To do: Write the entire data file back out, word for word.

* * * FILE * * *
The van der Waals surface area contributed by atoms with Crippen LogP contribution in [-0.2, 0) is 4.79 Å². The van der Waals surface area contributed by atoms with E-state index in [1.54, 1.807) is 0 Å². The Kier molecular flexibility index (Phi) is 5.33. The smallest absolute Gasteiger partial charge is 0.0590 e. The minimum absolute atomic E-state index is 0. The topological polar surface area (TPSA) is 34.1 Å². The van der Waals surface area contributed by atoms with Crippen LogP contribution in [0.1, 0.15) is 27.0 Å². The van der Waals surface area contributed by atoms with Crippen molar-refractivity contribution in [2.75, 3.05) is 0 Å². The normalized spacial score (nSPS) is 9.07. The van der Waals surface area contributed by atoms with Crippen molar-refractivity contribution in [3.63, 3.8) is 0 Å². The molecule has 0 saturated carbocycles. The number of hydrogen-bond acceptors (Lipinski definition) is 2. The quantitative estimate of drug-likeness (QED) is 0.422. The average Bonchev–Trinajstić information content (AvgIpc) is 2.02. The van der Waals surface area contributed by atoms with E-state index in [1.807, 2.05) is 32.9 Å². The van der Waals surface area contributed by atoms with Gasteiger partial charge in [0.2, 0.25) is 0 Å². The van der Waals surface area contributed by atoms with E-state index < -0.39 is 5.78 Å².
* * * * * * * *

The van der Waals surface area contributed by atoms with Crippen LogP contribution in [-0.2, 0) is 4.79 Å². The van der Waals surface area contributed by atoms with E-state index in [1.54, 1.807) is 0 Å². The Kier molecular flexibility index (Phi) is 5.33. The smallest absolute Gasteiger partial charge is 0.0590 e. The minimum absolute atomic E-state index is 0. The topological polar surface area (TPSA) is 34.1 Å². The van der Waals surface area contributed by atoms with Crippen LogP contribution in [0.1, 0.15) is 27.0 Å². The van der Waals surface area contributed by atoms with Crippen molar-refractivity contribution in [2.75, 3.05) is 0 Å². The normalized spacial score (nSPS) is 9.07. The van der Waals surface area contributed by atoms with Crippen molar-refractivity contribution in [3.63, 3.8) is 0 Å². The molecule has 0 saturated carbocycles. The number of hydrogen-bond acceptors (Lipinski definition) is 2. The quantitative estimate of drug-likeness (QED) is 0.422. The average Bonchev–Trinajstić information content (AvgIpc) is 2.02. The van der Waals surface area contributed by atoms with E-state index in [1.807, 2.05) is 32.9 Å². The van der Waals surface area contributed by atoms with Gasteiger partial charge in [0.2, 0.25) is 0 Å². The van der Waals surface area contributed by atoms with E-state index < -0.39 is 5.78 Å².